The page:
Latin America has long suffered from left-wing populism. Nicolás Maduro in Venezuela, Rafael Correa in Ecuador, and the Kirchners (husband and widow) in Argentina have excelled at portraying themselves as the people’s only true representative – and then proceeding to weaken the democratic institutions that could hold them accountable for their disastrous policies. Now the region is also plagued by right-wing populism. Jair Bolsonaro in Brazil, some of Álvaro Uribe’s disciples in Colombia, and José Antonio Kast in Chile are reciting the same Trumpian script: law and order, anti-immigrant nationalism, and anti-woke cultural warfare. Chile, Brazil, and Colombia will soon hold presidential polls whose second rounds will likely pit a right-wing King Kong against a left-wing Godzilla. In the movie, the two monsters’ clash left only destruction. The same could well happen in Latin America. Moreover, while the pandemic may be ending, the specter of a debt crisis looms. The good news is that most countries did not lose market access, so governments and firms could keep borrowing to get over the pandemic hump.
The bad news is that they now have to live with the consequences. Much higher public and private debt, shortening maturities, and rising world interest rates are a toxic combination. In several countries – including Brazil and Argentina – government debt ratios are already worryingly high. Faster-than-expected monetary tightening by the US Federal Reserve could set the stage for the kinds of debt runs and rollover crises that have often beset the region. Yet, for all its woes, Latin America can begin growing again if it seizes two opportunities. One is the re-shoring prompted by the pandemic and by rising tensions between China and the West. Guangdong’s loss could be Guadalajara’s gain. And if the more advanced South American economies improve their ports and roads, and manage to keep their finances reasonably stable, they could benefit as well. This is their second (and perhaps last) chance to catch the supply chain boat they first missed a generation ago.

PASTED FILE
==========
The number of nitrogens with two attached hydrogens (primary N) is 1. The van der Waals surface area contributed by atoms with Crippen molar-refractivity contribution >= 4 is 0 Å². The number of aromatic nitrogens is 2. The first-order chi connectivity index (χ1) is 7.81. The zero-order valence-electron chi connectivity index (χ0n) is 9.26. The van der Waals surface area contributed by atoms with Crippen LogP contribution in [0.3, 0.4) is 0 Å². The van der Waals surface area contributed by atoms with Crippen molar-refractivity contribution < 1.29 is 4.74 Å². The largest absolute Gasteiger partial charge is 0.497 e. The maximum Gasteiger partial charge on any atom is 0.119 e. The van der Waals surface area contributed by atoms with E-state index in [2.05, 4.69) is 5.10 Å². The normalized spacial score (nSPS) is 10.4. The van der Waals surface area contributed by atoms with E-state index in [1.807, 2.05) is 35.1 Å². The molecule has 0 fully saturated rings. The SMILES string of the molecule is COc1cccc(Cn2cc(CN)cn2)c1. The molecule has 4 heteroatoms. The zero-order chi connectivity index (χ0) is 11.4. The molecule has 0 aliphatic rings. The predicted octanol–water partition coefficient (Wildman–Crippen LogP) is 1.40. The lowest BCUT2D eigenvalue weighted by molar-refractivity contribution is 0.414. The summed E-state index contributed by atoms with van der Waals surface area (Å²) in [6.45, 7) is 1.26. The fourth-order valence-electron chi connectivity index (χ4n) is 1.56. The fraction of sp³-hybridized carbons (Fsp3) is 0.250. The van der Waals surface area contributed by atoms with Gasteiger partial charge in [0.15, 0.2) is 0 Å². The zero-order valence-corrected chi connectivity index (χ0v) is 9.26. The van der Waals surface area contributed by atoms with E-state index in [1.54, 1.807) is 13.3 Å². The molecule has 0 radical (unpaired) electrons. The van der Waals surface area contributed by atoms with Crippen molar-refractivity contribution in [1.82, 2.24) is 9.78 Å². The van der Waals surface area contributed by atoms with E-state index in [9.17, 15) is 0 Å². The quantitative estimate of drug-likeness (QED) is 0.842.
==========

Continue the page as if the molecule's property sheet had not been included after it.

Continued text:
Greater investment in green infrastructure could also help. Multilateral lenders will be looking to finance projects in any shade of green, and the region should take full advantage of it. The trick will be to increase investment while adding as little as possible to the region’s public-debt burden. In low-income countries, grants should play a central role. And for middle-income countries, equity inflows, private-public partnerships, and other kinds of innovative financing arrangements should take center stage.
According to the Inter-American Development Bank, Latin American governments can make room for green investment if they cut regressive expenditures. That is right, but easier said than done. Powerful players often strongly desire undesirable expenditure. Regressive and eco-unfriendly energy subsidies are an example. Just ask politicians in Argentina and Ecuador who have struggled to eliminate them.
“Brazil is the country of the future and always will be,” goes the old adage. Nowadays, too many other poorly governed Latin American countries are courting the same destiny.
Andrés Velasco, a former presidential candidate and finance minister of Chile, is Dean of the School of Public Policy at the London School of Economics and Political Science.